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Obituary: Earl Cawdor

HUGH CAWDOR was an aristocrat who made the breed worthwhile, writes Anthony Blond. He had the noble qualities of courage, courtesy, generosity, style and disdain, like the Duc de Saint-Simon, for literary renown. He had an infinite capacity for taking pains in private matters. He also had noble defects, partiality to the bottle - usually a good bottle - connoisseurship of bad behaviour and a thorough indulgence in the good things of life. His passage down St James's Street on his visits to his shirtmaker, his cigar supplier and his wine merchant was a noble rite and if, by mistake, he performed it twice in the same day, none of them commented.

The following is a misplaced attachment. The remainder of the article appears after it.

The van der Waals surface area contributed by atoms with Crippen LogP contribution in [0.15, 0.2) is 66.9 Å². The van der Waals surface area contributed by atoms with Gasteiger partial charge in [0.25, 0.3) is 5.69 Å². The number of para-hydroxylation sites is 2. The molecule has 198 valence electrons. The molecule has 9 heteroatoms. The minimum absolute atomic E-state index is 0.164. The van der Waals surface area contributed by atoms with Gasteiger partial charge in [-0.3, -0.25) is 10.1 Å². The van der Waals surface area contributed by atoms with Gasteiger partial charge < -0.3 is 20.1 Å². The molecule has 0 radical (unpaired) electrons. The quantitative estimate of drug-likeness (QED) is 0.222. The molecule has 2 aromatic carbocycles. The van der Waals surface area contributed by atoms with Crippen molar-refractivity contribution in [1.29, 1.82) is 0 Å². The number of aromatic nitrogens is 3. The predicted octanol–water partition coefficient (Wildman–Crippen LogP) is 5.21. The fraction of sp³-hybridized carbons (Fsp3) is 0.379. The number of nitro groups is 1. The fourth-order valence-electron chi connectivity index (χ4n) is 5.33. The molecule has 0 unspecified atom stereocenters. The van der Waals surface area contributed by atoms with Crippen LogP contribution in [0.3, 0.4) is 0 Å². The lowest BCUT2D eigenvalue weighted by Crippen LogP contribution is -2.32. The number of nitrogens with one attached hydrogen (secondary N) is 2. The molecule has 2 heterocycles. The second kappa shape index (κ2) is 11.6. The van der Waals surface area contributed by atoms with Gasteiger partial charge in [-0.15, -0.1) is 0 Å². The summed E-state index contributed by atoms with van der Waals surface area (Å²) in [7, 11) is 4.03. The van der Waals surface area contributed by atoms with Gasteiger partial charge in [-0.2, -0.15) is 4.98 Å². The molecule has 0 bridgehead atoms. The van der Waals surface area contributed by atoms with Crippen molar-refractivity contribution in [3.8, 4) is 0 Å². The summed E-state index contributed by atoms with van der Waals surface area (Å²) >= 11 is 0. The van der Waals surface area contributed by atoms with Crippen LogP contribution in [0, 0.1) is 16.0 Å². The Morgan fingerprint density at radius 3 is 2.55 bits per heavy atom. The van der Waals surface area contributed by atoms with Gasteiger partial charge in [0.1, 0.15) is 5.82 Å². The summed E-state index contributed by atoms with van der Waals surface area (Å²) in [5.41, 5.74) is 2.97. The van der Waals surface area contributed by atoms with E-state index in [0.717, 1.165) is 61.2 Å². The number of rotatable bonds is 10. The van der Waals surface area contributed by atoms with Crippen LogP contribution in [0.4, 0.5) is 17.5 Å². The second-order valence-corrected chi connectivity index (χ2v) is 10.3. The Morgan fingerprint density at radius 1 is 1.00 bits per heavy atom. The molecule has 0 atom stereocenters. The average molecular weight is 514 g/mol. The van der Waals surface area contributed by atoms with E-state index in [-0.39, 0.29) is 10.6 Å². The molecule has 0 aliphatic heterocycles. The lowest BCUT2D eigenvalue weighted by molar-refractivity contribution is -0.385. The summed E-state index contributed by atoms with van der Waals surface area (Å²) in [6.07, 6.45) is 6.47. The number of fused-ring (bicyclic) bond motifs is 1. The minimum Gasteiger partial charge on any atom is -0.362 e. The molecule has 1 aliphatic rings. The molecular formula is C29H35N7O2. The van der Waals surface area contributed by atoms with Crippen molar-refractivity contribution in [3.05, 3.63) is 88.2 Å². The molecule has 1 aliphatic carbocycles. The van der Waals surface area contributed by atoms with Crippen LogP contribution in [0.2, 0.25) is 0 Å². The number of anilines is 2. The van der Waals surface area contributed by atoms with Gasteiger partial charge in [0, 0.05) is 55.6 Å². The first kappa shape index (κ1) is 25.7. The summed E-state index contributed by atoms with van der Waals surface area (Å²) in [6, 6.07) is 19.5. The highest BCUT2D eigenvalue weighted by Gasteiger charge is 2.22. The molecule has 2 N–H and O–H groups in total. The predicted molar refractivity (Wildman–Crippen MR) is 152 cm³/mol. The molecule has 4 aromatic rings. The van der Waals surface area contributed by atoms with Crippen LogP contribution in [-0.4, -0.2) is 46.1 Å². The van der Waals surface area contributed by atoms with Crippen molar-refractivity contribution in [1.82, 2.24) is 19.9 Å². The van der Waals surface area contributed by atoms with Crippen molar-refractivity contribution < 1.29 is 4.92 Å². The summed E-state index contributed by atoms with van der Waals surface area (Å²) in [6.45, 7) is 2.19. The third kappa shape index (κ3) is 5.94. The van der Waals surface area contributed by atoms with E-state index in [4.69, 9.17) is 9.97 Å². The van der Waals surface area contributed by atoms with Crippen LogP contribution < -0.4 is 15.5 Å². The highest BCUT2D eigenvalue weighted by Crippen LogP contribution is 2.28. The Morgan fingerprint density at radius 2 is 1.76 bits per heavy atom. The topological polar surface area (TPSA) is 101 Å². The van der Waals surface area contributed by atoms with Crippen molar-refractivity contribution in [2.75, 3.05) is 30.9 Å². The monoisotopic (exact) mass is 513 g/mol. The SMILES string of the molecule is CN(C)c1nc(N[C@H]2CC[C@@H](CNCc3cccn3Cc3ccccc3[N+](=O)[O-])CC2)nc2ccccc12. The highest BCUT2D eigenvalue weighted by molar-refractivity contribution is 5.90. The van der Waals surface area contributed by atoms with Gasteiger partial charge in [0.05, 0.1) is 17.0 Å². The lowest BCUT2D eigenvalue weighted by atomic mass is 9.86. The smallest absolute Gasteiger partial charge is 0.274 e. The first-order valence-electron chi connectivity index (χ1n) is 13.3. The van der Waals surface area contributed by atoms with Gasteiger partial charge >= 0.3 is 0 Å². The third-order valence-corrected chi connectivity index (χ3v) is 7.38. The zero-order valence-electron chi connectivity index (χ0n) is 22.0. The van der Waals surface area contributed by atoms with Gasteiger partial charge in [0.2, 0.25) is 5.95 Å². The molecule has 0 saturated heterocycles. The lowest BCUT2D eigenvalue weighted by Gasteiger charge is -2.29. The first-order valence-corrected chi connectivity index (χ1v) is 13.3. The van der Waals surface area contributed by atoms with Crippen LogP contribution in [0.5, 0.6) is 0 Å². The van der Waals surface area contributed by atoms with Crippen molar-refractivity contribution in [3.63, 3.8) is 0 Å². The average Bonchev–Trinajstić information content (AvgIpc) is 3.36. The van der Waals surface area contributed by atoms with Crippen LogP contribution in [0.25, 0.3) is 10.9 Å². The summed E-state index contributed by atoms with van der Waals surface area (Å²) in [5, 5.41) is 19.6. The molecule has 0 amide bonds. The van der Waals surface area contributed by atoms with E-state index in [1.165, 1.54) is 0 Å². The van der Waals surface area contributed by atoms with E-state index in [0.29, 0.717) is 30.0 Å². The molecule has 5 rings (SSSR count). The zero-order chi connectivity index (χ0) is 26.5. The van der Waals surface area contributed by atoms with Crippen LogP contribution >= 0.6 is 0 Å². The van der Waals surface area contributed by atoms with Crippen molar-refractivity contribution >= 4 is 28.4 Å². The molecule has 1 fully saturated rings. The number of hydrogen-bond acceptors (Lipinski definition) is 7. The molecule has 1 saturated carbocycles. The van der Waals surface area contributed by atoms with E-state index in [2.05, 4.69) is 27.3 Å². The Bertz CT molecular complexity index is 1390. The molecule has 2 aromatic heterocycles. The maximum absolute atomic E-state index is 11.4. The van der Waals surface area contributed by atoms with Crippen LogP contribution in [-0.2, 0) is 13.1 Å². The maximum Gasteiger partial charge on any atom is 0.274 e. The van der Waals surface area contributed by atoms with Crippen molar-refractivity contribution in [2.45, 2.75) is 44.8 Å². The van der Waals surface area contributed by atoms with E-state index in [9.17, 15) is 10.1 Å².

Despite this sort of carry-on, Hugh was no snob. I once told a 'guinea- pig', an airman whose burnt face had been repaired by Archie McIndoe, to call at Cawdor on his highland tour by caravan and he wrote to me that he had been shown round the house, surely one of the most glamorous in Europe, with every object wittily captioned in his lordship's calligraphic hand, immediately he announced himself.

Nothing in Hugh Cawdor's elegant form indicated a skilful satirist. I think of him after dinner at Cawdor reciting his Dunciad on the wedding of Patrick Lichfield to the daughter of the Duke of Westminster, and remember watching his stony face disintegrate every now and again into delighted and delightful laughter.